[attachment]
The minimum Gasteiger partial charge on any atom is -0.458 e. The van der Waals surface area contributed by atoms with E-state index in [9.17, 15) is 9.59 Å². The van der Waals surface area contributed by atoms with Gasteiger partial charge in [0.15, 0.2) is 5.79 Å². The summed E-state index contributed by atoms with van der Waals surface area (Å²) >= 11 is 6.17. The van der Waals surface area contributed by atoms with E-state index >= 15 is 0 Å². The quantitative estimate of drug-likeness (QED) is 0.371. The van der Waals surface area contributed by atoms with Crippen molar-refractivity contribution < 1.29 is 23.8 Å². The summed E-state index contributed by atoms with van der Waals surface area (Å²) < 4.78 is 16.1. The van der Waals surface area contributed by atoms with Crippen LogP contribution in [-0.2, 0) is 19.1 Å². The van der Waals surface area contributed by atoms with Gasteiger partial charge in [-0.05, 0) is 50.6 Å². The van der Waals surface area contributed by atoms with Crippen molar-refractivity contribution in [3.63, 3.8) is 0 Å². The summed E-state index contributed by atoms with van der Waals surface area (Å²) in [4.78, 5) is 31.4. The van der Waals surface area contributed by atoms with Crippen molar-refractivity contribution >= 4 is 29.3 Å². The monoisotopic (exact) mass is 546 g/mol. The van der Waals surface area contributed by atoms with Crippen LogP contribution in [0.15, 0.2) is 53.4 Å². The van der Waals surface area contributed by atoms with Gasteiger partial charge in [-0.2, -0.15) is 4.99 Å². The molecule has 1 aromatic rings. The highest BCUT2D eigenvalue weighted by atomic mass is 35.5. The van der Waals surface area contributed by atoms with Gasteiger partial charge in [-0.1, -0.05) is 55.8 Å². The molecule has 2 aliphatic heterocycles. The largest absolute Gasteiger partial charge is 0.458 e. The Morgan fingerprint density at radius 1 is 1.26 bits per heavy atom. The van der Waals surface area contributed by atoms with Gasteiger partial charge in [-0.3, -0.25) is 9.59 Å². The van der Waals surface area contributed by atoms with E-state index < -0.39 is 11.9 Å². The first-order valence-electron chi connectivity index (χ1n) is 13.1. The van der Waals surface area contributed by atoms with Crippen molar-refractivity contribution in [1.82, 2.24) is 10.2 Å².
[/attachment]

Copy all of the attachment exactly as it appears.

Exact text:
The minimum Gasteiger partial charge on any atom is -0.458 e. The van der Waals surface area contributed by atoms with E-state index in [9.17, 15) is 9.59 Å². The van der Waals surface area contributed by atoms with Gasteiger partial charge in [0.15, 0.2) is 5.79 Å². The summed E-state index contributed by atoms with van der Waals surface area (Å²) >= 11 is 6.17. The van der Waals surface area contributed by atoms with E-state index >= 15 is 0 Å². The quantitative estimate of drug-likeness (QED) is 0.371. The van der Waals surface area contributed by atoms with Crippen molar-refractivity contribution < 1.29 is 23.8 Å². The summed E-state index contributed by atoms with van der Waals surface area (Å²) < 4.78 is 16.1. The van der Waals surface area contributed by atoms with Crippen LogP contribution in [-0.2, 0) is 19.1 Å². The van der Waals surface area contributed by atoms with Gasteiger partial charge in [-0.05, 0) is 50.6 Å². The van der Waals surface area contributed by atoms with Crippen molar-refractivity contribution in [3.63, 3.8) is 0 Å². The summed E-state index contributed by atoms with van der Waals surface area (Å²) in [4.78, 5) is 31.4. The van der Waals surface area contributed by atoms with Crippen molar-refractivity contribution >= 4 is 29.3 Å². The monoisotopic (exact) mass is 546 g/mol. The van der Waals surface area contributed by atoms with Crippen LogP contribution in [0.15, 0.2) is 53.4 Å². The van der Waals surface area contributed by atoms with Gasteiger partial charge in [-0.2, -0.15) is 4.99 Å². The molecule has 1 aromatic rings. The highest BCUT2D eigenvalue weighted by atomic mass is 35.5. The van der Waals surface area contributed by atoms with Gasteiger partial charge in [-0.1, -0.05) is 55.8 Å². The molecule has 2 aliphatic heterocycles. The largest absolute Gasteiger partial charge is 0.458 e. The Morgan fingerprint density at radius 1 is 1.26 bits per heavy atom. The van der Waals surface area contributed by atoms with Gasteiger partial charge in [-0.3, -0.25) is 9.59 Å². The van der Waals surface area contributed by atoms with E-state index < -0.39 is 11.9 Å². The first-order valence-electron chi connectivity index (χ1n) is 13.1. The van der Waals surface area contributed by atoms with Crippen molar-refractivity contribution in [1.82, 2.24) is 10.2 Å².